Population Collapse: Top 10 Countries With Declining Populations
The Countdown to Collapse and the Demographic Doomsday: 10 Countries With Declining Populations
The global population curve inversion (when it stops growing and starts to decrease) is a moment that is apparently coming faster than experts expected decades ago, and there are multiple countries with declining populations already. In some of them, problems are getting serious.
Recent reports predict the global population will peak at 9.7 billion in 2064 before declining.
But way before that, multiple countries will see their populations decrease to the point of collapsing structures like workforce and (most of all), social security.
See also: Your Retirement is an Illusion: Why Most of Us Will Work to Death
It is a ticking time bomb for numerous nations across the globe (while it will also benefit immensely some people).
Some nations may face such drastic drops in the numbers of their young, tax-paying citizens that the funding of their government structures may be wiped out due to lacking budgets.
There are many reasons to blame (or thank for, if you are one of those that benefit from shrinking populations) for the demographic collapse in these countries. This is a phenomenon that has been attributed to things like increased birth control, family planning, urbanization, increasing costs, and changing cultural norms.
The problems caused by population decline are not very visible when we talk about marginal percentages, like a 2 or 3% decline in a time span of decades.
But in the next few paragraphs, we will show you countries that may lose up to one-quarter of their total population in a matter of decades.
This doesn’t happen without some nasty consequences.
That means ghost cities, economic downfall, collapsed social security, and obliteration of tax revenues in many countries.
The Criteria Used to Determine the Worst Ten Countries With Declining Populations
First of all, the 10 countries below are not the absolute worst regarding forecasted population decline. There are nations like Latvia or some islands in the Pacific Ocean that have even worse demographic decreases but didn’t make it to the list because they are too small.
That is because we only considered countries with more than 5 million residents.
Another filter applied was to take out countries that are currently experiencing a considerable inflow or outflow of refugees. For example, both Poland and Ukraine experienced enormous population changes last year due to the Russian invasion of Ukraine.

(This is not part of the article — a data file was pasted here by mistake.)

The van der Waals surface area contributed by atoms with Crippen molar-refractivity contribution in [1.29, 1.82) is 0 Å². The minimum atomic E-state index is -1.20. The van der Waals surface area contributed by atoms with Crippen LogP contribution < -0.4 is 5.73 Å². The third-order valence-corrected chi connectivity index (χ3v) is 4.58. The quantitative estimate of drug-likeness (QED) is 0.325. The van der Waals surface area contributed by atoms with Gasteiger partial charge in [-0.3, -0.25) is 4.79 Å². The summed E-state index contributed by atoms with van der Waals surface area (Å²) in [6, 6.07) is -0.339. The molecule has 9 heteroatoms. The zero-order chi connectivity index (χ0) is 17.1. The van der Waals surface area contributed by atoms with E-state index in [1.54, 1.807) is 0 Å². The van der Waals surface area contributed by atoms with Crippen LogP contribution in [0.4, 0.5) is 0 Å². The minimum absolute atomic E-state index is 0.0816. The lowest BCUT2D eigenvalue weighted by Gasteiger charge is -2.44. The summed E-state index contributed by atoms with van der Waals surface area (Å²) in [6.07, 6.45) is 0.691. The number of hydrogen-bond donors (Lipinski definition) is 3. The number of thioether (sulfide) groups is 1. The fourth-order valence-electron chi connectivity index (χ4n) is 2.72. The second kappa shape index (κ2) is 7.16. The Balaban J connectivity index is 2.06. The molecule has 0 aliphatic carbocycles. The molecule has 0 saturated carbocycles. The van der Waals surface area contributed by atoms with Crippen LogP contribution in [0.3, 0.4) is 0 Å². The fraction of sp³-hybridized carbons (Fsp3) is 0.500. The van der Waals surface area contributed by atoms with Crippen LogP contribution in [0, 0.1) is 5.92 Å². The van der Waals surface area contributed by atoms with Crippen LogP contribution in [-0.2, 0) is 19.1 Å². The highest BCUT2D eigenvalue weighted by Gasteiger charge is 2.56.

While Poland gained millions of new residents, Ukraine lost a considerable share. But this is likely not a permanent demographic change and often refugees return to their countries after armed conflicts. That is the reason we didn’t consider demographic challenges in both countries (although they do exist).
The Data Source
All the information about past populations and the forecasted number of residents in the countries mentioned below is from the 2022 data release from the UN Population Division.
Some additional information is from OurWorldInData. Data about fertility rates are from UNFPA or from the World Bank.
All the population pyramids are from populationpyramid.net.
Other sources (like the provided demographic pyramids) are linked after their respective mentions.
What a “healthy” demographic pyramid looks like
One of the few countries in Europe that are close to the population replacement fertility rate (2.1 children per woman) is Azerbaijan (although one could argue that they are actually located in Asia).
Their population pyramid looks like this:
A country with a stable population usually has a population pyramid with roughly the same number of people in each age and gender group.
The pyramid has a somewhat rectangular shape with relatively equal numbers of people in each age range, with a slightly wider base representing the younger age groups and a slightly narrower top representing the older age groups. The number of men and women is about the same.
What the demographic pyramid of a fast-growing country looks like
The fastest-growing country in the world (in terms of population) is Niger. Their birth rate is a whopping 6.6 children per woman. Below is their population pyramid.